The second session was led by Ivan Serrano and myself, and presenting some preliminary results of a small research project we are both taking part in, along with other members of the GADE research group.
The goal of the session was to make a brief introduction to some web 2.0 tools and applications, and see how they had been put into practice in some localities. Our approach was neither to remain in the theoretical level nor to focus on the tool, but, on the contrary, to see what tools fit better in what participation purposes and goals.
Tools and applications
So, the first distinction I made was to tell tools (a way to do things, e.g. a blog) from applications (the different incarnations of tools, e.g. WordPress, Blogger, Typepad…). This distinction is relevant because we might find better applications for a specific use/tool than the most popular ones. Thus why focussing on the concept, not the service.
As we already explained in A catalogue and a taxonomy of online participation tools, we classified tools according to the following characteristics:
- Directionality, qualitative: unidirectional, bidirectional, hybrid
- Directionality, quantitative: one-to-one, one-to-many, many to many.
- Competences: basic, advanced, expert.
- Platform: phone, Internet, both.
Though I believe the Platform will be deprecated because of the increasing pervasiveness of smartphones, that render it quite irrelevant.
Concerning applications, the main classification types are:
- Kind of tool.
- Cost: free, freemium, payment.
- Hosting: installation, online service, both.
- Mashable: open API or similar.
The latter a last-minute addition and that might well explain part of the success of the most popular tools, as mashability enables ubiquity of the tool, thus making possible to bridge all the tools one is using.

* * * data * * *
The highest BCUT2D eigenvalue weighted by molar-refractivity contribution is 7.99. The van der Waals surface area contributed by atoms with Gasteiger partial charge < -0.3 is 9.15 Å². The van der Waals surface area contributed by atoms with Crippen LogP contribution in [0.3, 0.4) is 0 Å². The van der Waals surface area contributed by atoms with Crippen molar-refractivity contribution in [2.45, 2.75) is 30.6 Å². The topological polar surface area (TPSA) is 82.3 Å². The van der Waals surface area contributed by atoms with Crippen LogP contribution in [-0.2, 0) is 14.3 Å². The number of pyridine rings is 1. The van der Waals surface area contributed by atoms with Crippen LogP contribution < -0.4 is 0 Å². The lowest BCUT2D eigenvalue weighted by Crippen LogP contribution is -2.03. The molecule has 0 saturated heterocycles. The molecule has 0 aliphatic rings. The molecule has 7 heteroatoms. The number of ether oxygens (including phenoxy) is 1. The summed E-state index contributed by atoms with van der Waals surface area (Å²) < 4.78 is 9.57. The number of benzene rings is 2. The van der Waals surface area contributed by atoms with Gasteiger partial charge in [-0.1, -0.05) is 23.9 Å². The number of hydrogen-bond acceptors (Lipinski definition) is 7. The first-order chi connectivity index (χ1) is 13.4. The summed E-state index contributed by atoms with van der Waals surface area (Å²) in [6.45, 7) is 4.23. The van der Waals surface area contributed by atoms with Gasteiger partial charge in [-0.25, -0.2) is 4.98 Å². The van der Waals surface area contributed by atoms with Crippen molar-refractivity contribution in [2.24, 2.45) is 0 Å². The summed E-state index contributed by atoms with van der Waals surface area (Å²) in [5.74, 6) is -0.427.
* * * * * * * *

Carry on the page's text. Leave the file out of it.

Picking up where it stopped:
Slides 6 & 7 show a simplified matrix where the above mentioned categories are crossed:
Ivan went on with the applied cases, among others the following:
- Ask Bristol, including
- Bristolstreets and
- Harringay Online.
- SYP (Scottish Youth Parliament).
- Linköping’s A clean city
- Cidade Democrática.
- Fix My Street
He ended up with some preliminary conclusions that came after the analysis of the preceding (and many other) participation initiatives. They seemed to be gathered in two groups and with different aims and characteristics:
- Initiatives aimed at community building, characterized by being open, relational, fostering engagement, using free tools and aiming at a networked participation.
- Policy oriented initiatives, characterized by being more formal (or formalized), focussing at decision-taking and representation, using own platforms and more “traditional” participation means.
Though all what we presented in this session is still in a draft stage, we believe that some interesting insights come from the e-participation experiences on the purposes-tools relationship. All in all, hi-engagement approaches demand more participatory and horizontal tools, and more top-down or traditional ones also demand traditional 1.0 tools. The error being, of course, first choosing the coolest 2.0 tool and then forcing the institution or the process to (against nature) adapt to the tool.
If you need to cite this article in a formal way (i.e. for bibliographical purposes) I dare suggest:
Peña-López, I. (2010) “Workshop on youth participation in youth policies. Monograph on ICTs (II): Tools, applications and cases” In ICTlogy,
#81, June 2010. Barcelona: ICTlogy.
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